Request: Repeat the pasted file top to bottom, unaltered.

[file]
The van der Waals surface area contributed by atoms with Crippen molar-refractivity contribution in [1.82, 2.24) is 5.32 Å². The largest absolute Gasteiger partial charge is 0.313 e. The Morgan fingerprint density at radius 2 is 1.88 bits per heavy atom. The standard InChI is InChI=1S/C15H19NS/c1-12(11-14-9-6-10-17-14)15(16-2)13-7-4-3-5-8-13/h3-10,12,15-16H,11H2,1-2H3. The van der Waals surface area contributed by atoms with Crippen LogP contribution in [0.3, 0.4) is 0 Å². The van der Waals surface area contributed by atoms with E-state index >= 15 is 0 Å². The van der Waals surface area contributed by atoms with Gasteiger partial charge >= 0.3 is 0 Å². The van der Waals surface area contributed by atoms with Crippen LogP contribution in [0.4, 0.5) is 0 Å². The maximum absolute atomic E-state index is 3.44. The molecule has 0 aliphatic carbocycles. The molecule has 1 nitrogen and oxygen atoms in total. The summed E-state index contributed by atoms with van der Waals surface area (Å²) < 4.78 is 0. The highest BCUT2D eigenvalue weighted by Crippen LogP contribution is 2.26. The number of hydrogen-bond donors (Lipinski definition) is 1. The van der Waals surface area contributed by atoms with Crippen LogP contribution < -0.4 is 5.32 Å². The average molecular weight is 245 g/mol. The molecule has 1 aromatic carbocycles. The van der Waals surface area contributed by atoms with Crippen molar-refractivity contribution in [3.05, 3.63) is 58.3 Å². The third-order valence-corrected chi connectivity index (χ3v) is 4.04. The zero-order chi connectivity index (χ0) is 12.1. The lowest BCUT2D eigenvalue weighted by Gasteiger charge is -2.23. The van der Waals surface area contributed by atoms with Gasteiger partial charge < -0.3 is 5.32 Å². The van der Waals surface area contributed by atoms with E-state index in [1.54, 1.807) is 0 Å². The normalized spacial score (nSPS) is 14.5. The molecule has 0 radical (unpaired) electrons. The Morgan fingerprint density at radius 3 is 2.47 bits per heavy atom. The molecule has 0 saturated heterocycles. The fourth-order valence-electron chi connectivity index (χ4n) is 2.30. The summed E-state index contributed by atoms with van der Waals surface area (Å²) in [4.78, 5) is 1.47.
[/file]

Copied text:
The van der Waals surface area contributed by atoms with Crippen molar-refractivity contribution in [1.82, 2.24) is 5.32 Å². The largest absolute Gasteiger partial charge is 0.313 e. The Morgan fingerprint density at radius 2 is 1.88 bits per heavy atom. The standard InChI is InChI=1S/C15H19NS/c1-12(11-14-9-6-10-17-14)15(16-2)13-7-4-3-5-8-13/h3-10,12,15-16H,11H2,1-2H3. The van der Waals surface area contributed by atoms with Crippen LogP contribution in [0.3, 0.4) is 0 Å². The van der Waals surface area contributed by atoms with E-state index >= 15 is 0 Å². The van der Waals surface area contributed by atoms with Gasteiger partial charge >= 0.3 is 0 Å². The van der Waals surface area contributed by atoms with Crippen LogP contribution in [0.4, 0.5) is 0 Å². The maximum absolute atomic E-state index is 3.44. The molecule has 0 aliphatic carbocycles. The molecule has 1 nitrogen and oxygen atoms in total. The summed E-state index contributed by atoms with van der Waals surface area (Å²) < 4.78 is 0. The highest BCUT2D eigenvalue weighted by Crippen LogP contribution is 2.26. The number of hydrogen-bond donors (Lipinski definition) is 1. The van der Waals surface area contributed by atoms with Crippen LogP contribution < -0.4 is 5.32 Å². The average molecular weight is 245 g/mol. The molecule has 1 aromatic carbocycles. The van der Waals surface area contributed by atoms with Crippen molar-refractivity contribution in [3.05, 3.63) is 58.3 Å². The third-order valence-corrected chi connectivity index (χ3v) is 4.04. The zero-order chi connectivity index (χ0) is 12.1. The lowest BCUT2D eigenvalue weighted by Gasteiger charge is -2.23. The van der Waals surface area contributed by atoms with Gasteiger partial charge < -0.3 is 5.32 Å². The van der Waals surface area contributed by atoms with E-state index in [1.54, 1.807) is 0 Å². The normalized spacial score (nSPS) is 14.5. The molecule has 0 radical (unpaired) electrons. The Morgan fingerprint density at radius 3 is 2.47 bits per heavy atom. The molecule has 0 saturated heterocycles. The fourth-order valence-electron chi connectivity index (χ4n) is 2.30. The summed E-state index contributed by atoms with van der Waals surface area (Å²) in [4.78, 5) is 1.47.